IWA Publishing

IWA Publishing

Quantitative Methods to Assess Capacity of Water Treatment to Eliminate Micro-Organisms

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Special Offer: KWR Drinking Water Treatment Set - Buy all five books together and save a total £119! Ever since the recognition of the important role of water in the transmission of pathogenic micro-organisms in the 19th century, microbiological safety of drinking water has been a major research issue for microbiologists in the drinking water industry. The main objective of this book is to develop a general strategy to assess elimination capacity of water treatment processes for pathogens.  It investigates: The potential use of faecal indicators Coli44, (including E. Coli) and SSRC, (including C. perfringens) as process indicators to assess pathogen elimination in full-scale water treatment plants. The value of comparative challenge tests with pre-cultured organisms for the assessment of elimination capacity of full-scale processes, to study the effect of process conditions and to validate the use of process indicators. The use of literature data to assess elimination capacity of water treatment processes for pathogens and the effect of process conditions on this.   Click here to read and share material related to this title on the IWA WaterWiki.   Contents Microbiologically safe drinking water; Indicator bacteria concentrations in water treatment and assessment of elimination capacity; Enumeration of faecal indicator bacteria in large water volumes using on site membrane filtration to assess water treatment efficiency; Quantitative assessment of the removal of indicator bacteria in full-scale treatment plants; Spores of sulphite-reducing clostridia (SSRC) as surrogate for verification inactivation capacity of full-scale ozonation for Cryptosporidium; Inactivation credit of UV-radiation for viruses, bacteria and protozoan oocysts: a review; Elimination of viruses, bacteria and protozoan oocysts by slow sand filtration; Removal and fate of Cryptosporidium parvum, Clostridium perfringens  and  Stephanodiscus hamtzschii in slow sand filters; Transport of phage MS2,  Escherichia coli, Clostridium perfringens, Cryptosporidium parvum, and Giardia intestinalis in a gravel and a sandy soil; General discussion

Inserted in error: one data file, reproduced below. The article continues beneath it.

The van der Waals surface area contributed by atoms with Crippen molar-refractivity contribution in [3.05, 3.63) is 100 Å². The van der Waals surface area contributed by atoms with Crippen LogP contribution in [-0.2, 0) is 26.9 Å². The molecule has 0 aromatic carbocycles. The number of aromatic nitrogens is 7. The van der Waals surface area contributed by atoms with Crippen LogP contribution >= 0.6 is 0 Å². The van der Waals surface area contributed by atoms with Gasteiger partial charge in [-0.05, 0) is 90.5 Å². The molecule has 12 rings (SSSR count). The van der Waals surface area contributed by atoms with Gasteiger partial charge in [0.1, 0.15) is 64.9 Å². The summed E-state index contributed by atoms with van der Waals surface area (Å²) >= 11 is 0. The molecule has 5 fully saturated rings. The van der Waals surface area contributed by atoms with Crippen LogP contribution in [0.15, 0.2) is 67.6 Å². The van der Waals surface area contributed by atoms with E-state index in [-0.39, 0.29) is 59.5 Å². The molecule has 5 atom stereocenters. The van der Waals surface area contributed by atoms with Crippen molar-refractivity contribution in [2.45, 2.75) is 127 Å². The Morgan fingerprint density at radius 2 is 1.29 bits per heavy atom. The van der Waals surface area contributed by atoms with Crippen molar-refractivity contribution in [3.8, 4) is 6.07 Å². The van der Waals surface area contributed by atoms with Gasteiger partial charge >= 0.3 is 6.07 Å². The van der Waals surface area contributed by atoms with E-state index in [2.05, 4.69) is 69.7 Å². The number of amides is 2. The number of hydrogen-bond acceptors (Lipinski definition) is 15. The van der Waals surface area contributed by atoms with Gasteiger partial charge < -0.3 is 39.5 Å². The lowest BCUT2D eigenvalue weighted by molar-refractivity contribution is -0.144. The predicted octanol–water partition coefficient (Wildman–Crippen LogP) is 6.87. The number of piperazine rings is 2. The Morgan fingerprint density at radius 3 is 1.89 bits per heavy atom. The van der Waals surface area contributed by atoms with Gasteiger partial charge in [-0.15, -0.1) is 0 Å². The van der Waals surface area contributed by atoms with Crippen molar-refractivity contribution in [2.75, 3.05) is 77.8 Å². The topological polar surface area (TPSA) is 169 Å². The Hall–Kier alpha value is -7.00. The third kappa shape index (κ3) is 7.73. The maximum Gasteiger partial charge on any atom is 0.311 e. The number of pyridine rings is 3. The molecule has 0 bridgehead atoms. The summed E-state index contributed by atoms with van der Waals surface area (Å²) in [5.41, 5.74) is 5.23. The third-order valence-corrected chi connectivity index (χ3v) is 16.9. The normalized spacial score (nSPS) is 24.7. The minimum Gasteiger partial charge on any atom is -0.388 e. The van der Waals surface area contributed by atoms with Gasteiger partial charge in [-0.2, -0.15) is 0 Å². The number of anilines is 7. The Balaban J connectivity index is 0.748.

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Price:
Price: £ 93.75 / US$ 168.75 / € 126.56
IWA members price: £ 70.50 / US$ 126.90 / € 95.18
Print ISSN:
9781843393764
Launch:
Dec. 2010

The main objective of this book is to develop a general strategy to assess elimination capacity of water treatment processes for pathogens. It investigates:

  • The potential use of faecal indicators Coli44, (including E. Coli) and SSRC, (including C. perfringens) as process indicators to assess pathogen elimination in full-scale water treatment plants.
  • The value of comparative challenge tests with pre-cultured organisms for the assessment of elimination capacity of full-scale processes, to study the effect of process conditions and to validate the use of process indicators.
  • The use of literature data to assess elimination capacity of water treatment processes for pathogens and the effect of process conditions on this.

Contents

Microbiologically safe drinking water; Indicator bacteria concentrations in water treatment and assessment of elimination capacity; Enumeration of faecal indicator bacteria in large water volumes using on site membrane filtration to assess water treatment efficiency; Quantitative assessment of the removal of indicator bacteria in full-scale treatment plants; Spores of sulphite-reducing clostridia (SSRC) as surrogate for verification inactivation capacity of full-scale ozonation for Cryptosporidium; Inactivation credit of UV-radiation for viruses, bacteria and protozoan oocysts: a review; Elimination of viruses, bacteria and protozoan oocysts by slow sand filtration; Removal and fate of Cryptosporidium parvum, Clostridium perfringens and Stephanodiscus hamtzschii in slow sand filters; Transport of phage MS2, Escherichia coli, Clostridium perfringens, Cryptosporidium parvum, and Giardia intestinalis in a gravel and a sandy soil; General discussion

This title belongs to KWR Watercycle Research Institute Series

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